So last night, The Man and I went to see Cabin in the Woods. We almost never watch horror movies even on DVD, and this may actually have been the first one we’ve seen together in a theater. I’ve been angsting a little lately about choice and free will, and the lingering feeling that all my really important choices have been more or less engineered.
So going to this movie was a tiny little rebellion: doing a date night on Monday, and going to a movie instead of dinner, and going to see a horror film. This all ended up being kind of ironic, considering the subject of the movie. A big part of the plot is the idea of engineered choices, and some shadowy force pulling your strings without your knowledge.
The movie was really funny, and had enough tense, scary moments that it also worked as a straight up horror movie. But mostly, it was meta fiction in the same vein as Scream. It’s a knowing send-up of its genre while still also being a perfectly serviceable example of that genre.
A similar film in an entirely different genre is Disney’s Enchanted. It’s making fun of classic Disney princess films even while my 8 year old daughter will tell you, it works perfectly well as an example of one, too.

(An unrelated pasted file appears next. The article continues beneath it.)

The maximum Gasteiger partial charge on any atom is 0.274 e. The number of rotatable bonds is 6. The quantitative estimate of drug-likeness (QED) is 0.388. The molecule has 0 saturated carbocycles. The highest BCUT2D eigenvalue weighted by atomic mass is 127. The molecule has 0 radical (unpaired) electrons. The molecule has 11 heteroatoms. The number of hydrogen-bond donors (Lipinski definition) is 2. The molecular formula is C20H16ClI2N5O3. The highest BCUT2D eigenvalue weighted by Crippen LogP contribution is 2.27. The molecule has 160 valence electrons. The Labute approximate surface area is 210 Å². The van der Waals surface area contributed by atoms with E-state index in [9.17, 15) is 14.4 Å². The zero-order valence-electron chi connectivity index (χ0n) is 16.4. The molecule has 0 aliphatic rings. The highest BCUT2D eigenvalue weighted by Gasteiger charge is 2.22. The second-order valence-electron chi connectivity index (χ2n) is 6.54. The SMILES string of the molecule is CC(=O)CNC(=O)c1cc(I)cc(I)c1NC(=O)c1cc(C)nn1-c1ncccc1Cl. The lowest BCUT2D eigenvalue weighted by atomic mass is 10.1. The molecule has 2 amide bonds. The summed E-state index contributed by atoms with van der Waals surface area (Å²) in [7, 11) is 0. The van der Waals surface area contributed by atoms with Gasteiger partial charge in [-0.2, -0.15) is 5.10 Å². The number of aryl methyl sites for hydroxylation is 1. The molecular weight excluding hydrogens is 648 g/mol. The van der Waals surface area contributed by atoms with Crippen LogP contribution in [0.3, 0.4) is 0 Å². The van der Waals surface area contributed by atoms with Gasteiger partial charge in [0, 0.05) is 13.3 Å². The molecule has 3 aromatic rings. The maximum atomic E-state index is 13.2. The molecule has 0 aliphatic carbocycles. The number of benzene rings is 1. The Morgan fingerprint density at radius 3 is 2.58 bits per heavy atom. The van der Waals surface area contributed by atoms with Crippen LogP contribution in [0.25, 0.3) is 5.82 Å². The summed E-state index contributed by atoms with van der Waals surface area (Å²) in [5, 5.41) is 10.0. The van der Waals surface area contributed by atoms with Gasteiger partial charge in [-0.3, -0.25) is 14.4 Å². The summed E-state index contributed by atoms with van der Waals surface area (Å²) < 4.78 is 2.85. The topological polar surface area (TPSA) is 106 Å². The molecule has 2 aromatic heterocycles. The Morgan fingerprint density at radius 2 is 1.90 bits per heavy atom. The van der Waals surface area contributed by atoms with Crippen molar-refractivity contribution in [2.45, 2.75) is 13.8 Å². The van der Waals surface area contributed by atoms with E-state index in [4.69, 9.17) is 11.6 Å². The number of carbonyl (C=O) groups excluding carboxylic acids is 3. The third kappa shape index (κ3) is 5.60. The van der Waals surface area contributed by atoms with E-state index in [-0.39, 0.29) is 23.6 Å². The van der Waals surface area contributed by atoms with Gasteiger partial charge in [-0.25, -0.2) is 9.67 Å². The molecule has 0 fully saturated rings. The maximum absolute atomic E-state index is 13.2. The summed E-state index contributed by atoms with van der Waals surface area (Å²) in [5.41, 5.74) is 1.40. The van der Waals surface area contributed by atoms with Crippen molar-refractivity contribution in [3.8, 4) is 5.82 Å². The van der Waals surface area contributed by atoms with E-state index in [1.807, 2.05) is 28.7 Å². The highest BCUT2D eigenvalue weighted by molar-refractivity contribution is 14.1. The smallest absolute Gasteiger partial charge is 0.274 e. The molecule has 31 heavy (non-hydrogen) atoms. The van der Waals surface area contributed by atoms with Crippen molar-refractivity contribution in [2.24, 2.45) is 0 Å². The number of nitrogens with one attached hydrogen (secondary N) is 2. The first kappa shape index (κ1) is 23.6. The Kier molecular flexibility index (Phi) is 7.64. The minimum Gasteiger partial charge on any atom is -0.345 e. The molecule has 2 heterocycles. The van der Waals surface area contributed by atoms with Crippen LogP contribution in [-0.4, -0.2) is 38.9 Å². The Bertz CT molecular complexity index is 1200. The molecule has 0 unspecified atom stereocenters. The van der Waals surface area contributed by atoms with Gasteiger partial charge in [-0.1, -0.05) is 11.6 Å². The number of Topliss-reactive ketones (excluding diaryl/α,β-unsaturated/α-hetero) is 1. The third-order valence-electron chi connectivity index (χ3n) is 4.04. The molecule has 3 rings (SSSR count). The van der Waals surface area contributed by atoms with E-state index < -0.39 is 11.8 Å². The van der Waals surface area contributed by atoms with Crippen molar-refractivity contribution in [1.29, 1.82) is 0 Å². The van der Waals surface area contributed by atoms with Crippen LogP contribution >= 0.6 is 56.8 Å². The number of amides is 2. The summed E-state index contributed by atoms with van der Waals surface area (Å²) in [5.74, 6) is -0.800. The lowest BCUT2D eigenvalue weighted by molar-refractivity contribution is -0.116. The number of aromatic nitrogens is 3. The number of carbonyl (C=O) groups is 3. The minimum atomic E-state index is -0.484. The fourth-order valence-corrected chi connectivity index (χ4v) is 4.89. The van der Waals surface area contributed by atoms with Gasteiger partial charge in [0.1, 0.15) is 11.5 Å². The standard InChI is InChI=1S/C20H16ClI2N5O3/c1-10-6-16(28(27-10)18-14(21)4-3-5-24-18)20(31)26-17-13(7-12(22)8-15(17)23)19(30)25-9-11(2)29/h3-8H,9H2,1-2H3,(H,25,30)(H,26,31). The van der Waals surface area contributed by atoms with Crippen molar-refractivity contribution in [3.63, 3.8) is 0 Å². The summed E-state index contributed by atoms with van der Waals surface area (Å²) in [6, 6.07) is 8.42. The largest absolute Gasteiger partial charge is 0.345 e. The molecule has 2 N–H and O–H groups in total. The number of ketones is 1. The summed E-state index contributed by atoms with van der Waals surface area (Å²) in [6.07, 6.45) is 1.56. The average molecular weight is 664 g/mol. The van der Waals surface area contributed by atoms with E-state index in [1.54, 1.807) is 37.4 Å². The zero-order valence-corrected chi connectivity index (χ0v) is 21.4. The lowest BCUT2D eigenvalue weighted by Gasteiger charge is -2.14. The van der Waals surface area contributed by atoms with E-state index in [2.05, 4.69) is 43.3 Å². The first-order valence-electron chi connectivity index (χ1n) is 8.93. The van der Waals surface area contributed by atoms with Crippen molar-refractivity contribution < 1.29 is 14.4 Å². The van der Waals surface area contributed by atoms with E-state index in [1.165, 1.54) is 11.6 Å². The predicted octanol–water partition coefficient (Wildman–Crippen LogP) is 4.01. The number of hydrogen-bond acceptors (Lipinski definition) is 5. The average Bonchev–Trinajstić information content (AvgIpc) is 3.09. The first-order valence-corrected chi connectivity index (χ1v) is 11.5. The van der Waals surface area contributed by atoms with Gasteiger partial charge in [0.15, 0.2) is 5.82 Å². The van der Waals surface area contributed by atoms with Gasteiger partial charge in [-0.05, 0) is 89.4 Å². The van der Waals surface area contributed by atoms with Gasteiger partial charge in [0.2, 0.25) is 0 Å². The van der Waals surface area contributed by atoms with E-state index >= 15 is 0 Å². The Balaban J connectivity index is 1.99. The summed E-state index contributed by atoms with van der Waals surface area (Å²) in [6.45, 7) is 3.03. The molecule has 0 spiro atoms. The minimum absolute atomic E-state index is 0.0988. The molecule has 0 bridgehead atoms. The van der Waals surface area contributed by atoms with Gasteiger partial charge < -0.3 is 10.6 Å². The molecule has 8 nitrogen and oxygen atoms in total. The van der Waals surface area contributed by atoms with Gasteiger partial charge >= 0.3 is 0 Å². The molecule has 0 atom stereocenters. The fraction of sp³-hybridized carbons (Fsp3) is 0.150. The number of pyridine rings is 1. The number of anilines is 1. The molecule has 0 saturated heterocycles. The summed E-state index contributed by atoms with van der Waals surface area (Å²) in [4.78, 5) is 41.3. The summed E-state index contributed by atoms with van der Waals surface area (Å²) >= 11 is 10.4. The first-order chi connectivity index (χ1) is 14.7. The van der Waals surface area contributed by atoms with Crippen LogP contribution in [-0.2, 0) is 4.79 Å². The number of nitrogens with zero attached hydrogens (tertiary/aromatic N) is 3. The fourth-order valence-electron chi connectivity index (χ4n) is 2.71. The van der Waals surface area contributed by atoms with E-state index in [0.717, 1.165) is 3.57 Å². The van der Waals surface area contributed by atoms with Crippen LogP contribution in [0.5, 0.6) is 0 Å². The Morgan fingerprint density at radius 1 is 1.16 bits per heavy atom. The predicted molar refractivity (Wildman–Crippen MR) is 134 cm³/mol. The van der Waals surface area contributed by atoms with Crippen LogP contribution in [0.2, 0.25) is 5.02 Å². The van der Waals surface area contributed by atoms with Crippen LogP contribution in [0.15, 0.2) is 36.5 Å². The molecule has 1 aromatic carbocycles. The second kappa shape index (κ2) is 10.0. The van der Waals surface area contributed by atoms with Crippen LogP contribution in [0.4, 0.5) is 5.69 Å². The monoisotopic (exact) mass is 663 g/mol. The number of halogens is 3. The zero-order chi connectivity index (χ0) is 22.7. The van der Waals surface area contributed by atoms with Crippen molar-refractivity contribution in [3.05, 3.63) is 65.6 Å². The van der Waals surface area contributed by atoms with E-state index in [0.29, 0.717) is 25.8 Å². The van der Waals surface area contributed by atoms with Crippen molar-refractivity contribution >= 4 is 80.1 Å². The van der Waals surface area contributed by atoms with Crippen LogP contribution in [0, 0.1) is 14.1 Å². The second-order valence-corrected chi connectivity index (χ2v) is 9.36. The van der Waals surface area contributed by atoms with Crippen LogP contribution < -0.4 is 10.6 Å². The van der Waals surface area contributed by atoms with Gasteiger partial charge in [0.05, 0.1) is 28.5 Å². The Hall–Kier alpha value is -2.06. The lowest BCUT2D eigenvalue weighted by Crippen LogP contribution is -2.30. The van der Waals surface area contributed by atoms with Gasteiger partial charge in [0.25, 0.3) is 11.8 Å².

I recently downloaded and read the first four chapters of John Scalzi’s Redshirts, which promises to be a literary version of the same kind of meta fiction. Redshirts is exactly what you might infer from the title: a Star Trek/space opera send-up from the perspective of the poor schmucks who always buy it on away missions. I really enjoyed the sample–I’ll probably buy it as soon as it comes out in June.
I think that to some degree, all this meta fiction is a response to an increasingly postmodern, deconstructionist audience. In the 80s, you could do a straight slasher film like Friday the 13th, and people just went with it.
Now, we’re jaded and we have to deconstruct EVERYTHING. We can’t take anything at face value. We want to know WHY?
We deconstruct science fiction because we need to know why the redshirts don’t wise up and just stop going on freaking away missions. We deconstruct fairy tales because we need to know why the princess always ends up with some incredibly lame blank slate of a prince, instead of a more interesting guy. We deconstruct horror movies because we need an answer to WHY THE HECK DO TEENS ALWAYS SPLIT UP WHEN CHASED BY PAIN-WORSHIPPING REDNECK ZOMBIES? AND WHO THINKS CREEPY WOODS ARE A SEXY PLACE?
These meta-narrative stories are still part of the zeitgeist, though. They’re still part of the body of stories we tell, and as I keep saying, stories are how we try to make sense of the world. So they matter, just like the more straightforward stories. What it tells me is that there are a lot of people asking “Why?” and not being satisfied with the oversimplified, sometimes counterintuitive answers they get.
People who tell meaningful stories for a living (pastors, counselors, authors, etc.), take note.
What do you think? And heck, if you don’t want to talk about meta-narrative and subversive fiction, feel free to chime in about whatever strikes you. Fate vs. free will. Stupid things people only do in movies. How the quality of movie theater popcorn butter has really gone downhill. The floor is yours. 🙂